T. Hugh Crawford

In Tasmania Day 10 Deadman’s Cove to Surprise Bay

January 25th, 2020

In Tasmania Day 10 Deadman’s Cove to Surprise Bay

This was a day of Tassie walking—rained all night, packed up in a drizzle, and set off fairly early (nearly every day I’ve started within 10 minutes of 7). The South Coast track follows the coast and often drops onto spectacular beaches —mesmerizing waves, broad sand, but usually cold and windy. Reminds me of the descriptions of the early seafaring explorers who approach but do not often land. The track dips down on the sand for a half kilometer or so of easy walking  (unless it is a stone granite beach, then it’s slow and laborious). But a stretch on the sand involves always a steep climb up and ramble through the ridge dividing the bays. There were some river crossings and as usual for this area, a whole lotta mud. At one point I was passed by a nice German hiker who slogged better than I. Immediately after I thought I had caught back up but it turned about to be an Aussie named Daniel with whom I camped with for the duration.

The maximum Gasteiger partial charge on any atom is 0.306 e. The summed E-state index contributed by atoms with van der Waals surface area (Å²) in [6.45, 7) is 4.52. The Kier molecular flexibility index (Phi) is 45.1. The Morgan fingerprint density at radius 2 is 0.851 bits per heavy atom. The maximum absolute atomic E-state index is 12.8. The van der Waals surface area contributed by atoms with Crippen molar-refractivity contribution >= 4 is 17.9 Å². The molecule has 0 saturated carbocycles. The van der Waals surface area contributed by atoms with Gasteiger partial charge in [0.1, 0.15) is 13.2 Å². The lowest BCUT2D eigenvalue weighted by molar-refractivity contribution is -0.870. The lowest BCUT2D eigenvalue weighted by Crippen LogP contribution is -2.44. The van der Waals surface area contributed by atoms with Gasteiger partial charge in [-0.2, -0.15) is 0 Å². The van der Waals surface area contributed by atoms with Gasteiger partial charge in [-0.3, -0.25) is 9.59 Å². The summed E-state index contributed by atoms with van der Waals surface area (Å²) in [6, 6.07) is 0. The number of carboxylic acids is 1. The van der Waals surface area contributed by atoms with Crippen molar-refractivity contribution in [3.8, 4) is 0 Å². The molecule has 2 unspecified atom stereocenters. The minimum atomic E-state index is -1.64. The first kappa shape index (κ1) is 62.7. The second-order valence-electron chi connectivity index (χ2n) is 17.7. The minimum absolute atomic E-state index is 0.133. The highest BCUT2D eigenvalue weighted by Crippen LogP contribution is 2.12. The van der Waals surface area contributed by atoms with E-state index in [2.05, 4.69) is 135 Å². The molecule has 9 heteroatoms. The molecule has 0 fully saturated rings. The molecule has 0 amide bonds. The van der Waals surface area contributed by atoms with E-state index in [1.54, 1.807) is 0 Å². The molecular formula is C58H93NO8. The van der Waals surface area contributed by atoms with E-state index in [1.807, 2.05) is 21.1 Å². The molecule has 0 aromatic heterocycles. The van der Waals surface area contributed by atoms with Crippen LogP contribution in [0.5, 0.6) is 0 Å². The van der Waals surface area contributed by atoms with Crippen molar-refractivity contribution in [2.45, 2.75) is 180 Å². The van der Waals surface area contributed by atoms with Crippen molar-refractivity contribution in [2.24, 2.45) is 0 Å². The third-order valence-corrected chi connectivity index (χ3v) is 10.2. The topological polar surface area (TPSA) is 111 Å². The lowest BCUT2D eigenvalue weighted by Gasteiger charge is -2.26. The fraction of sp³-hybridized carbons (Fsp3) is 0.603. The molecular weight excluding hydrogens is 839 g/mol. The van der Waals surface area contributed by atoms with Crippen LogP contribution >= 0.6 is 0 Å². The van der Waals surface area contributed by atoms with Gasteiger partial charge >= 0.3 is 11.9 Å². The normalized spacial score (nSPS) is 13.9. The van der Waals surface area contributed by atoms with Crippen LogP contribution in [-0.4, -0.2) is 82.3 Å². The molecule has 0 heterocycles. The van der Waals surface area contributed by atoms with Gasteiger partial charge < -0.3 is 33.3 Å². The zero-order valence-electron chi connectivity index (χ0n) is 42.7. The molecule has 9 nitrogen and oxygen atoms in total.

Fascinating man: 2 years ago he had never been on an overnight camping trip. In the space between he has learned to hike long distance and on this trip had followed mostly the track I did with one significant difference. Through Port Davey he carried a folding pack boat (I can’t imagine hiking Port Davey with that much weight). When he got to  Bathurst harbor, he assembled his boat and spent almost a week paddling about that area— brilliant. He then packed it out to Melaleuca and shipped it back to Hobart via Par Avion.

When I caught up with him, he was suffering from the sheer brutality of what he had done, but a positive, thoughtful man, he continued on to the end (we hiked out together). After a lot of mud and roots, we arrived at Surprise bay which was much further than my originally planned end-point (the weather was bad so instead of stopping at a beach I had pushed on). Ideally I should have gotten to Granite Beach to be able to make the next day (a strenuous one), but weather and exhaustion brought me to Surprise Bay and an early night. The hard-core crew rolled in a little later, set up camp and had dinner in the rain. For the rest of the trek we all shadowed each other.

T. Hugh Crawford